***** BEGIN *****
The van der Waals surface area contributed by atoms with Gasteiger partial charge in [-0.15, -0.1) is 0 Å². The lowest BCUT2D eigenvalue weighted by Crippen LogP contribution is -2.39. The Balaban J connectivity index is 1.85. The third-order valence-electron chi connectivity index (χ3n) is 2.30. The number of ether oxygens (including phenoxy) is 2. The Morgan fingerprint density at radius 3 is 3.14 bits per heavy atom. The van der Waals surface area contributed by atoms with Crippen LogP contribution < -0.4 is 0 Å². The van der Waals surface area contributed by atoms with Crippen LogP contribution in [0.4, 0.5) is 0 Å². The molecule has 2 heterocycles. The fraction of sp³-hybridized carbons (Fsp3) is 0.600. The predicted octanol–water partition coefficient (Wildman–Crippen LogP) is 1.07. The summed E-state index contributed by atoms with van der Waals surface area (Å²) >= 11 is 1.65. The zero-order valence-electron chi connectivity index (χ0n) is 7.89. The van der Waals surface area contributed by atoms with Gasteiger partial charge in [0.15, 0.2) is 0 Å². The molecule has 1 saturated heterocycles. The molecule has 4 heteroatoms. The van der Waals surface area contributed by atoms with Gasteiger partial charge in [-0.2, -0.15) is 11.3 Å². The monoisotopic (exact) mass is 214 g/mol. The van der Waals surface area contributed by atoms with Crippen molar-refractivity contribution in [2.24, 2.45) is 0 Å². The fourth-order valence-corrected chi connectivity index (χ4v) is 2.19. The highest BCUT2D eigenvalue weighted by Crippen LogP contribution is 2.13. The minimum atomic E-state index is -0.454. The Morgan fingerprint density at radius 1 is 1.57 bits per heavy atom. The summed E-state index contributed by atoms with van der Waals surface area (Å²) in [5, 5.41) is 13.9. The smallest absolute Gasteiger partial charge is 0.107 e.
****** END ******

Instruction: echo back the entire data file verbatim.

The van der Waals surface area contributed by atoms with Gasteiger partial charge in [-0.15, -0.1) is 0 Å². The lowest BCUT2D eigenvalue weighted by Crippen LogP contribution is -2.39. The Balaban J connectivity index is 1.85. The third-order valence-electron chi connectivity index (χ3n) is 2.30. The number of ether oxygens (including phenoxy) is 2. The Morgan fingerprint density at radius 3 is 3.14 bits per heavy atom. The van der Waals surface area contributed by atoms with Crippen LogP contribution < -0.4 is 0 Å². The van der Waals surface area contributed by atoms with Crippen LogP contribution in [0.4, 0.5) is 0 Å². The molecule has 2 heterocycles. The fraction of sp³-hybridized carbons (Fsp3) is 0.600. The predicted octanol–water partition coefficient (Wildman–Crippen LogP) is 1.07. The summed E-state index contributed by atoms with van der Waals surface area (Å²) >= 11 is 1.65. The zero-order valence-electron chi connectivity index (χ0n) is 7.89. The van der Waals surface area contributed by atoms with Gasteiger partial charge in [0.15, 0.2) is 0 Å². The molecule has 1 saturated heterocycles. The molecule has 4 heteroatoms. The van der Waals surface area contributed by atoms with Gasteiger partial charge in [-0.2, -0.15) is 11.3 Å². The monoisotopic (exact) mass is 214 g/mol. The van der Waals surface area contributed by atoms with Crippen molar-refractivity contribution in [2.24, 2.45) is 0 Å². The fourth-order valence-corrected chi connectivity index (χ4v) is 2.19. The highest BCUT2D eigenvalue weighted by Crippen LogP contribution is 2.13. The minimum atomic E-state index is -0.454. The Morgan fingerprint density at radius 1 is 1.57 bits per heavy atom. The summed E-state index contributed by atoms with van der Waals surface area (Å²) in [5, 5.41) is 13.9. The smallest absolute Gasteiger partial charge is 0.107 e.